In an effort to further reduce clinical performance variation, we are digitizing the clinical care pathway for bariatric surgery at Southern Maine Health Care. This electronic clinical care pathway will integrate our standardized order sets with quality metrics and patient outcomes. When it is established that a patient is ready for surgery, a member of our team will open the bariatric surgery clinical pathway within the individual’s EMR. Then, the patient will complete the necessary pre-, peri-, and postoperative orders within the respective order set. The defined quality metrics and patient outcomes will be preselected based on the surgery to be performed. Orders will be released during the appropriate phase of care as the patient progresses through the clinical care pathway. 

To start this initiative, I worked with our team to define patient outcomes and quality metrics within each phase of care. Once obtained, I compiled details outlining where these data are found within the EMR. This information was shared with the EMR development team at Southern Maine Health Care. At this time, the standardized order sets have been combined with patient outcomes and quality metrics within the EMR. It is currently under review. We are hopeful that this electronic clinical care pathway will help us better meet our program goals by improving our healthcare delivery and quality while minimizing healthcare costs.

There are many ways for advanced practice providers to get more involved in bariatric surgery. This experience has been challenging but rewarding. It has allowed me to embrace my leadership skills in project management. It has also helped me to develop better time management in a busy bariatric surgery practice. I am excited to see where this project goes and am very optimistic that it will improve our patient care here at Southern Maine Health Care.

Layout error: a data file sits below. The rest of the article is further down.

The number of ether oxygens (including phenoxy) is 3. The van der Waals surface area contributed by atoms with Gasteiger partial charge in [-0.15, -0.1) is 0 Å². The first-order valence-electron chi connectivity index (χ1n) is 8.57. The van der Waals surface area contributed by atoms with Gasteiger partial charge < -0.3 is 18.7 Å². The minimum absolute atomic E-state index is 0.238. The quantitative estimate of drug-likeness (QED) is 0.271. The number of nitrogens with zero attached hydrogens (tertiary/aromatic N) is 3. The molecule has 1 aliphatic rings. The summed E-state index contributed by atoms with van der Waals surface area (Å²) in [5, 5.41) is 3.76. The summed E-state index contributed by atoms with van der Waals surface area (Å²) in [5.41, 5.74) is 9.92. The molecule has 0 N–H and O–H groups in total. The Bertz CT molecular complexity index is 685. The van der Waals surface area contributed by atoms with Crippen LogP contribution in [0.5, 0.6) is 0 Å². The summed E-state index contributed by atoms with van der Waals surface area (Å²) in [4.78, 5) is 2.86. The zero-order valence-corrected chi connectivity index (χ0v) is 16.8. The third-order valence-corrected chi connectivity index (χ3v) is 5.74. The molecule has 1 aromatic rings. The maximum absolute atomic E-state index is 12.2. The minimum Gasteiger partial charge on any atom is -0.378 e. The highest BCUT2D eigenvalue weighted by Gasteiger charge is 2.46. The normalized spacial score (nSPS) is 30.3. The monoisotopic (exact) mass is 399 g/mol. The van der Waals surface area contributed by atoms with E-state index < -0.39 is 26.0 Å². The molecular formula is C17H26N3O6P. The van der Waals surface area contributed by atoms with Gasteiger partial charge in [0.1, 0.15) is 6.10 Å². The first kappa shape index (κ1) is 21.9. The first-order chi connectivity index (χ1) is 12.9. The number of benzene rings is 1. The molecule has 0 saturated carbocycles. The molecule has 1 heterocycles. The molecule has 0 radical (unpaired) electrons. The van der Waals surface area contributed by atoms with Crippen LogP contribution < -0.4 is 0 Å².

1. Centers for Disease Control and Prevention. Adult obesity prevalence maps. https://www.cdc.gov/obesity/data/prevalence-maps.html#overall. Updated 27 Sep 2021. Accessed 21 Feb 2022. 
  2. Stenberg E, Fernando dos Reis Falcao L, O’Kane M, et al. Guidelines for perioperative care in bariatric surgery: enhanced recovery after surgery (ERAS) society recommendations: a 2021 update. World J Surg. 2022;46(4):752. 
  3. Malczak P, Pisarska M, Piotr M, et al. Enhanced recovery after bariatric surgery: systematic review and meta-analysis. Obes Surg. 2017;27(1):226–235. 
  4. Telem D, Majid S, Powers K, et al. Assessing national provision of care: variability in bariatric clinical care pathways. Surg Obes Relat Dis. 2017;13(2):281–286.  
  5. Ronellenfitsch U, Schwarzbach M, Kring A, et al. The effect of clinical pathways for bariatric surgery on perioperative quality of care. Obes Surg. 2012;22(5):732–739.